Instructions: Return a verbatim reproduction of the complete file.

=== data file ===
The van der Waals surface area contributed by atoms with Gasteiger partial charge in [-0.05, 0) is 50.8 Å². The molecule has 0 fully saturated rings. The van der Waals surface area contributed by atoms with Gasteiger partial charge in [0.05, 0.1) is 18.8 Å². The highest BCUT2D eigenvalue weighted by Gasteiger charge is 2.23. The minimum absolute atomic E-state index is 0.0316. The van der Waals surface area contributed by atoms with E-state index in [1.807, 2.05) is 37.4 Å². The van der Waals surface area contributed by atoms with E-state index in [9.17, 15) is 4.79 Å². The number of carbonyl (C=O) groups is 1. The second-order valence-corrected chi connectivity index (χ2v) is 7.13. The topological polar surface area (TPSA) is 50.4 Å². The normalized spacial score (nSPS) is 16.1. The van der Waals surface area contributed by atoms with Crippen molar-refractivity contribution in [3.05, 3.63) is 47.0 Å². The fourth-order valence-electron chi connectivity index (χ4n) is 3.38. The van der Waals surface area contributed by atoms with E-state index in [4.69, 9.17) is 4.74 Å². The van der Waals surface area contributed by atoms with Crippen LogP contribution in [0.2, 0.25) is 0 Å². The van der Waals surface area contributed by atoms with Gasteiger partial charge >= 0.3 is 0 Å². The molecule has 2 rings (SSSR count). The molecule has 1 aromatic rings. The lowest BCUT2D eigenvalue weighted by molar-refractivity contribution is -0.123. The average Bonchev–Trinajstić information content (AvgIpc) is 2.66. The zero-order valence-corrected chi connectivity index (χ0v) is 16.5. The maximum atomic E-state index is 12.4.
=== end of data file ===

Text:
The van der Waals surface area contributed by atoms with Gasteiger partial charge in [-0.05, 0) is 50.8 Å². The molecule has 0 fully saturated rings. The van der Waals surface area contributed by atoms with Gasteiger partial charge in [0.05, 0.1) is 18.8 Å². The highest BCUT2D eigenvalue weighted by Gasteiger charge is 2.23. The minimum absolute atomic E-state index is 0.0316. The van der Waals surface area contributed by atoms with E-state index in [1.807, 2.05) is 37.4 Å². The van der Waals surface area contributed by atoms with E-state index in [9.17, 15) is 4.79 Å². The number of carbonyl (C=O) groups is 1. The second-order valence-corrected chi connectivity index (χ2v) is 7.13. The topological polar surface area (TPSA) is 50.4 Å². The normalized spacial score (nSPS) is 16.1. The van der Waals surface area contributed by atoms with Crippen molar-refractivity contribution in [3.05, 3.63) is 47.0 Å². The fourth-order valence-electron chi connectivity index (χ4n) is 3.38. The van der Waals surface area contributed by atoms with E-state index in [4.69, 9.17) is 4.74 Å². The van der Waals surface area contributed by atoms with Crippen LogP contribution in [0.2, 0.25) is 0 Å². The van der Waals surface area contributed by atoms with Gasteiger partial charge >= 0.3 is 0 Å². The molecule has 2 rings (SSSR count). The molecule has 1 aromatic rings. The lowest BCUT2D eigenvalue weighted by molar-refractivity contribution is -0.123. The average Bonchev–Trinajstić information content (AvgIpc) is 2.66. The zero-order valence-corrected chi connectivity index (χ0v) is 16.5. The maximum atomic E-state index is 12.4.